Photo courtesy of Darryl Flaherty | Illustration by Jeffrey C Chase
June 21, 2022
Editor’s Note: Freshmen, prospective students (and some of their parents) wonder and worry about how they’ll make the academic transition from high school to college. In a series of stories, UDaily speaks to University of Delaware professors who teach courses commonly taken by freshmen on campus. The series features professors teaching biology, writing, economics, calculus, political science and sociology, and these stories can be read on the How I Teach website. In this story, Professor Darryl Flaherty explains his approach to teaching world history.
At the beginning of the semester, University of Delaware history professor Darryl Flaherty gives students in his world history course an ungraded quiz to test their understanding and sense of the world. One of the questions: What percentage of the world lives on less than $10 a day?
He said most students were surprised by the answer: 66%. But the point of the quiz isn’t to get all, or even most, of the answers right.
“Exercise is not so much about whether you did it right or wrong. I really want to try in my classes to get students to stop thinking that way, stop trying to tick the box that you got the right answer,” he said. “Rather, I try to make them think and question and see the bigger picture. I think many students have not been asked to look at the world and question their understanding of the past and their connection to the world we live in today.”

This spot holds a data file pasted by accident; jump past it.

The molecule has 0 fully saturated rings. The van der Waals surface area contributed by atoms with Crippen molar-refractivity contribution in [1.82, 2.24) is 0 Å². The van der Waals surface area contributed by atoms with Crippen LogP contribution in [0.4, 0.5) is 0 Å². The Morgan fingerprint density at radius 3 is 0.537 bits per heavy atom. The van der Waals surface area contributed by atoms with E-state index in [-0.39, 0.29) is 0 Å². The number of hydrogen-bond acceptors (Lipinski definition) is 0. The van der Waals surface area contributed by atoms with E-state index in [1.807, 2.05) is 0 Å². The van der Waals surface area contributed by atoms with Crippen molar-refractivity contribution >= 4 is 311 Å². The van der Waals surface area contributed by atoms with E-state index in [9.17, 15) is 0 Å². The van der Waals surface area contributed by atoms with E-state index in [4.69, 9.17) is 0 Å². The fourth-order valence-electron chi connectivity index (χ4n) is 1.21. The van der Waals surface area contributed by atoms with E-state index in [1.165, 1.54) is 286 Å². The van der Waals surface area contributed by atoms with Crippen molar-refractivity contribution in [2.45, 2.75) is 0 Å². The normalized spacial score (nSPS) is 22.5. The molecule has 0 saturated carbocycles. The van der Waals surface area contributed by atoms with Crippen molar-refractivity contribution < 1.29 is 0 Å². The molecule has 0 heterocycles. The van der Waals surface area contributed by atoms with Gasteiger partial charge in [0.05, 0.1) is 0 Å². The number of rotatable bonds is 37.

The introductory course is officially called World History Since 1400 (HIST104), but even asking when exactly “modern history” begins is a question Flaherty asks his students. When asked what defines “modern,” many students instinctively reach into their pockets, pull out their phones, and say, “This is modern — the ability to answer every question in my pocket,” Flaherty said. In other words, technology makes things modern.
Flaherty then asks his students: If technology is what defines modernity, then where did the technologies come from – Flaherty cites the compass, waterproof fans on ships, and printing with movable type as some examples – that began to create a connected world? The answer: China.